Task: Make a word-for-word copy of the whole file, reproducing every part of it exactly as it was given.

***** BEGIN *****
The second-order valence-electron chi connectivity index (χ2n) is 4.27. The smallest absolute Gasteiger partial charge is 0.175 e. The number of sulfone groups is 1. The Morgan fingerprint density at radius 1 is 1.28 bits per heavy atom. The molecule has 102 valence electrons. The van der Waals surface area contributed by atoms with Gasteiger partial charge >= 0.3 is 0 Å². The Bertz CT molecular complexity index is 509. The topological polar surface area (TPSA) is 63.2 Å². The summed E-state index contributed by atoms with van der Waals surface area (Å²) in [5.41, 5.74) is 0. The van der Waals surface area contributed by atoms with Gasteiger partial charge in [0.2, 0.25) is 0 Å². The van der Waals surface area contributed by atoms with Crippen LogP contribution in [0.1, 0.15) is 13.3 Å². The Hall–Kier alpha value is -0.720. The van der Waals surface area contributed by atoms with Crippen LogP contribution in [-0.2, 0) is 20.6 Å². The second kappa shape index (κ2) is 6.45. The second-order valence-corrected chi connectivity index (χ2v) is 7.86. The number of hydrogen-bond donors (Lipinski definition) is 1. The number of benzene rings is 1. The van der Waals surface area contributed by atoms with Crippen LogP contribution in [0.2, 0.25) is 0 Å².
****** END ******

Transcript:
The second-order valence-electron chi connectivity index (χ2n) is 4.27. The smallest absolute Gasteiger partial charge is 0.175 e. The number of sulfone groups is 1. The Morgan fingerprint density at radius 1 is 1.28 bits per heavy atom. The molecule has 102 valence electrons. The van der Waals surface area contributed by atoms with Gasteiger partial charge >= 0.3 is 0 Å². The Bertz CT molecular complexity index is 509. The topological polar surface area (TPSA) is 63.2 Å². The summed E-state index contributed by atoms with van der Waals surface area (Å²) in [5.41, 5.74) is 0. The van der Waals surface area contributed by atoms with Gasteiger partial charge in [0.2, 0.25) is 0 Å². The van der Waals surface area contributed by atoms with Crippen LogP contribution in [0.1, 0.15) is 13.3 Å². The Hall–Kier alpha value is -0.720. The van der Waals surface area contributed by atoms with Crippen LogP contribution in [-0.2, 0) is 20.6 Å². The second kappa shape index (κ2) is 6.45. The second-order valence-corrected chi connectivity index (χ2v) is 7.86. The number of hydrogen-bond donors (Lipinski definition) is 1. The number of benzene rings is 1. The van der Waals surface area contributed by atoms with Crippen LogP contribution in [0.2, 0.25) is 0 Å².